I tried to buy a new fanbelt (ok, alternator belt) because I don't know the age of the existing one, but I'm struggling to find the correct-sized replacement. I've not yet dismantled the 911-style shroud to see how the alternator is mounted, but I measured the old belt and it was 860mm (about 33.8") OD and 10mm wide. None of the belts available in aircooled stores come close to this length - at minimum they are 900mm. Any suggestions, please?

Now I've got my Dellorto Super Performance handbook, I've started to dig out the carbs from the engine bay and begine the careful process of cleaning them. For now I'm working on the right carb only and even to my uninitiated eyes it's filthy dirty!

20210119_145140 First off, pull the plug leads then thank goodness for small hands as I squeeze them into the gap to get a 12mm spanner on the manifold bolts. You'll see here the fibreglass shroud cut away to allow access, but it's been a bit bodged to make everything fit.

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I know a lot of you will say ditch the shroud and go back to standard cooling, but this is a learning car for me and I don't want to spend unnecessarily. I'll go with what I have for now and if I get another I'll go the stock route.

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Anyway, you can see that, as well as loads of crud on the manifold (bad seal, obvs) there's red paint(!), which means the manifold has been bolted down onto a corner of the shroud, so no wonder the car was popping and banging.I'll have to get the dremel out on the shroud once I remove it.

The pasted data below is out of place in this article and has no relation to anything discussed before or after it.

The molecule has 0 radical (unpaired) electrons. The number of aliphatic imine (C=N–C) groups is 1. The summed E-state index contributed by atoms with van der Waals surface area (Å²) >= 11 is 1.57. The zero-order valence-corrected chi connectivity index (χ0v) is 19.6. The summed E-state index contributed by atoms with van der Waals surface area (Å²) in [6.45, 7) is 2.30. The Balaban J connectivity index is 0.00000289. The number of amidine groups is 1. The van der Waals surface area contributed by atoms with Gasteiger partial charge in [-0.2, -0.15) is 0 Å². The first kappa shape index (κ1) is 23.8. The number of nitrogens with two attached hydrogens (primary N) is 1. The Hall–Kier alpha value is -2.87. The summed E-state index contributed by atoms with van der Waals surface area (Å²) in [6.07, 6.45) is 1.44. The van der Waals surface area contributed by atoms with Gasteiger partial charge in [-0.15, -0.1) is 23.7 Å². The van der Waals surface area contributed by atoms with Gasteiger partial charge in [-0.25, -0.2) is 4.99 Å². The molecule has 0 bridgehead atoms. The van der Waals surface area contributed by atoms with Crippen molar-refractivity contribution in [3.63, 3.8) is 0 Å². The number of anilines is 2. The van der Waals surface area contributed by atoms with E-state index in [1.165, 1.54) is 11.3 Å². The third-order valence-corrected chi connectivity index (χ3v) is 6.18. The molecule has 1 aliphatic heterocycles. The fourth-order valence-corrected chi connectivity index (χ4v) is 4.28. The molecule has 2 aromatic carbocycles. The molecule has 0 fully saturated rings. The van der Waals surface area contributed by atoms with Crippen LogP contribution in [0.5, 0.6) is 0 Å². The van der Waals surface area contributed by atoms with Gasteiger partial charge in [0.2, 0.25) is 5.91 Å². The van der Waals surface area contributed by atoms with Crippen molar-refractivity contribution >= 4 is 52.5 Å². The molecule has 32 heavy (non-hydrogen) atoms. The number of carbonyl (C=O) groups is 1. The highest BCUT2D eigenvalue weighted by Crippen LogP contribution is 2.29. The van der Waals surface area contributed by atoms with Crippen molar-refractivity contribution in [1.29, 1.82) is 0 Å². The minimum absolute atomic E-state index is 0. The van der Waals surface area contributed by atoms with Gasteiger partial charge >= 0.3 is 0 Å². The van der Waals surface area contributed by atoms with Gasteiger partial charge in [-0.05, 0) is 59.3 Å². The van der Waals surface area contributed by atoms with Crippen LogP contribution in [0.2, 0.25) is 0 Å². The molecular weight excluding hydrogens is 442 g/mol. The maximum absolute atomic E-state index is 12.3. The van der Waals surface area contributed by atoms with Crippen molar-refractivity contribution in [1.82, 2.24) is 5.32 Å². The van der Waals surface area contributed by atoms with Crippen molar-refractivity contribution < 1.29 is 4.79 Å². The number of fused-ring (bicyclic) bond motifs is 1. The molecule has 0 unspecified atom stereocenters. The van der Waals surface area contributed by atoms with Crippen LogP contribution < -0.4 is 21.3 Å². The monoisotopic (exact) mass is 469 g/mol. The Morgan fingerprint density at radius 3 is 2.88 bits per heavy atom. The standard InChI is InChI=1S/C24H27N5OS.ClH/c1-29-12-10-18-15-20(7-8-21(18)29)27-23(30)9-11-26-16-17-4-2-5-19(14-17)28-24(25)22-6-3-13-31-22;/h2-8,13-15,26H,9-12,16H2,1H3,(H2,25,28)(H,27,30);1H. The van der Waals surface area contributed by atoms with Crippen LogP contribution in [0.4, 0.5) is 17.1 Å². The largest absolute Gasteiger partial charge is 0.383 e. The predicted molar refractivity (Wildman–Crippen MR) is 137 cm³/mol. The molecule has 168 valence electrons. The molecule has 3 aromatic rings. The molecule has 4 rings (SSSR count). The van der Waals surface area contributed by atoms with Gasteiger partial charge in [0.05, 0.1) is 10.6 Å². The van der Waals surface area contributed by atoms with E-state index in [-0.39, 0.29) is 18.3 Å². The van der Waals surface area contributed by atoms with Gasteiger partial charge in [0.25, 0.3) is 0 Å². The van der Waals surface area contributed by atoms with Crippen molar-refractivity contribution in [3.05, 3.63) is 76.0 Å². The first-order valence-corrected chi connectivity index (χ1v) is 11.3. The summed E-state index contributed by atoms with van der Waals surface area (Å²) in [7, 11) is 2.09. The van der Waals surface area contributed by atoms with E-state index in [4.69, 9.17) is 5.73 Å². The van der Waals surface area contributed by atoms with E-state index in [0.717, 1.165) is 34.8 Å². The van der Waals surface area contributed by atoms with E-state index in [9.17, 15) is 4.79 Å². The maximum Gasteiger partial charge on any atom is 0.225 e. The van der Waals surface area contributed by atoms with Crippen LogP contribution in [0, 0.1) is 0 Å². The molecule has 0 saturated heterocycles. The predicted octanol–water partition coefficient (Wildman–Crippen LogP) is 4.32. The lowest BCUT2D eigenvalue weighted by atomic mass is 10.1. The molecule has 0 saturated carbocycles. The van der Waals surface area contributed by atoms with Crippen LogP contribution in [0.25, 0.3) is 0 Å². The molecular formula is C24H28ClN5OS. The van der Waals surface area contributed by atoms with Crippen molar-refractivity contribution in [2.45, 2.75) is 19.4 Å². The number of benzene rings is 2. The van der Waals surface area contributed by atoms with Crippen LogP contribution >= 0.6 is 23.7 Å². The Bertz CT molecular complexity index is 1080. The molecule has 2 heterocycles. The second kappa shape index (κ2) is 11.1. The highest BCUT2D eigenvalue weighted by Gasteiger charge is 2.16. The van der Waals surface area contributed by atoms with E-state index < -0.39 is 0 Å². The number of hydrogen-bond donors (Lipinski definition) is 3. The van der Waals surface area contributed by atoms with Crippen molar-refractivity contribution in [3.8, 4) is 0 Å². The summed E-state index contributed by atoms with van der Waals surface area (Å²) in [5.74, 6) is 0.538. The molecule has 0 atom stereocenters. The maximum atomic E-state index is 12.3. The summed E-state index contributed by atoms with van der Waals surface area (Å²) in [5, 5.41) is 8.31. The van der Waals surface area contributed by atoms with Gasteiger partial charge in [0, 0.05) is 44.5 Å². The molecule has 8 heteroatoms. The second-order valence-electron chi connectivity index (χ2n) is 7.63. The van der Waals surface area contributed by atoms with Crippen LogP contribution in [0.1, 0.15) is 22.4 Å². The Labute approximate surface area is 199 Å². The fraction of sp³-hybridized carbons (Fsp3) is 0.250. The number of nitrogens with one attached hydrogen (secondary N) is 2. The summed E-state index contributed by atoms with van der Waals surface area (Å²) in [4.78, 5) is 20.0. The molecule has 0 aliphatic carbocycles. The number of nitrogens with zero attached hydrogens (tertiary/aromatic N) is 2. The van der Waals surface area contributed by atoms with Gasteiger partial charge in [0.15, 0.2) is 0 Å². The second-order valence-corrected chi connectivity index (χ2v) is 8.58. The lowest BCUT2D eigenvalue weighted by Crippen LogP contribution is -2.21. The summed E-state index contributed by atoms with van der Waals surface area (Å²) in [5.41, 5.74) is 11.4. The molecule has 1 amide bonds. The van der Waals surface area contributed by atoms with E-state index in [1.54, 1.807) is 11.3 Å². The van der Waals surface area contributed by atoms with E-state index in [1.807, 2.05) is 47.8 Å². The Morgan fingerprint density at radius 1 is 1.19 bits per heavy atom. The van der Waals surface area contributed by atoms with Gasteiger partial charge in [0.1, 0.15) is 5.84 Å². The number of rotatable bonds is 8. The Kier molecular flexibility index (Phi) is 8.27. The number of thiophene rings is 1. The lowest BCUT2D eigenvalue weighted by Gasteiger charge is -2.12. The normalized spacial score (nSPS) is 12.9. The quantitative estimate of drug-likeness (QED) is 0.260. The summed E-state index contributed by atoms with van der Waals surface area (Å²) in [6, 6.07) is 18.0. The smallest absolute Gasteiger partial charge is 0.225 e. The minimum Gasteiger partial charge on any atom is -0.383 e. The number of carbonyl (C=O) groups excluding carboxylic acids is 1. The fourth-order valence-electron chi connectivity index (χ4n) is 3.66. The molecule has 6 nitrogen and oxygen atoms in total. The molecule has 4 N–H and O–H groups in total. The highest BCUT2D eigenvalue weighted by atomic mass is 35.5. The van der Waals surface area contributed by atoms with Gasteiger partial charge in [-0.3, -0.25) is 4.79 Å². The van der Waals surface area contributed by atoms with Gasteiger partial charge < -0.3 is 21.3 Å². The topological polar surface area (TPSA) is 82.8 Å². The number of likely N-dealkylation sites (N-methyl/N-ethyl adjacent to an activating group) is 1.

The PO was charged a a few hundred quid by his preferred aircooled 'specialist' to clean the carbs before he sold me the car and I bet all they did was take off the air filters and stick an air hose down the intakes. No noticeable cleaning took place (nor did they clean out/replace the fuel filters). If you want something doing properly, do it yourself, eh? To be fair, £200 would barely cover the time needed to strip down one carb, let alone 2 and the rest of the fuel system.

The gasket is pretty mangled as well so that wil be replaced.

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So, here they are in all their mucky glory:

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The distributor uses a vacuum advance from the right carb. Also the No1 cylinder mixture control screw was wound out 4.75 turns compared to No2's 3 turns. I'll check the left carb but that might explain why the exhaust pics on a previous post are sooty for 1 and 3 and clear for 2 and 4?